As a child, I could not draw on the floor because it was not hygienic. In my early years in school, I could not draw because the educational environment did not encourage that. In my teenage years during my secondary education, I had no interest or consciousness for arts because there was no stage in my life where artists were represented in my environment. My perception was people with no access to education or bad basic school certificate studied art. The reality was, students with the best school results pursued courses in the Sciences, Business or Agriculture Science. Most of the artists we meet in our daily lives were individuals who were mostly considered unfit for law, accountancy, engineering, or medicine. Most kids aspired for one of these occupations rather than endeavouring to be an artist.
In 2016 during a Product Management lecture, we were discussing business triggers and how to create products or services which have a future perspective. Art was sorted-out as a profession with no prospects because of the technological development and the ability to create digital and better images with the computer. My decision to create art is going against the odds without prospect because it is a personal memoir in colours.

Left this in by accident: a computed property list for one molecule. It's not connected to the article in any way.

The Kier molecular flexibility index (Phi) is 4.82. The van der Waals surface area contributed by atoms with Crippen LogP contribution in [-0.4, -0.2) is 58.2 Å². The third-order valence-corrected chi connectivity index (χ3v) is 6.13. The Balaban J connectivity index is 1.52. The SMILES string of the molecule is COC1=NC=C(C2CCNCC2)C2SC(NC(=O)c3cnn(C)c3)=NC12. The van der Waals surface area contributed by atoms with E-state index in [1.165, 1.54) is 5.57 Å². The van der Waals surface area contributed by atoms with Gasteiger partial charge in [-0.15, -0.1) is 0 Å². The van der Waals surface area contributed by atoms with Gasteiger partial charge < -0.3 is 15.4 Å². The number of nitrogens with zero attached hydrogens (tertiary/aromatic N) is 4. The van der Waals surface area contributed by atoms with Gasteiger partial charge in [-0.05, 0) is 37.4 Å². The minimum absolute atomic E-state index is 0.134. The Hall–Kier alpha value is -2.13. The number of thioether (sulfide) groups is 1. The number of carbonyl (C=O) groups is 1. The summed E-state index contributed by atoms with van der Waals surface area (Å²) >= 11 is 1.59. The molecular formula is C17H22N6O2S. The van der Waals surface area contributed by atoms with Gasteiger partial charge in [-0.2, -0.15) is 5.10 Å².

Chapter Five: Nature of Art
Besides all the above mental setbacks and atmosphere surrounding my world of art, I am very conscious about my work and the decision to do what I do. This is not a career, it is not hand to mouth, not trial and error, it is not a competition, and there is no platform for a debate about value, creation, and style. My works are a representation of my innermost spirit and my subjective understanding of the world around me. The rhetoric in my work is what makes original Agbovi Anthony. I believe I do not have professional, technical, educational or historical expertise like many artists but my work is a personal therapy and exhibition of anger and freedom at the same time. The world is art, life is art, each individual is an artwork, and this is my art of life. Feel free to get in touch in any possible way because my arms are wide open for everyone.
And it continues......
Ghana December 2019: We still have chickens and goats like 30 years ago in the house and nothing much has change.
Germany 2020: Atelier Exodus with few piece of my work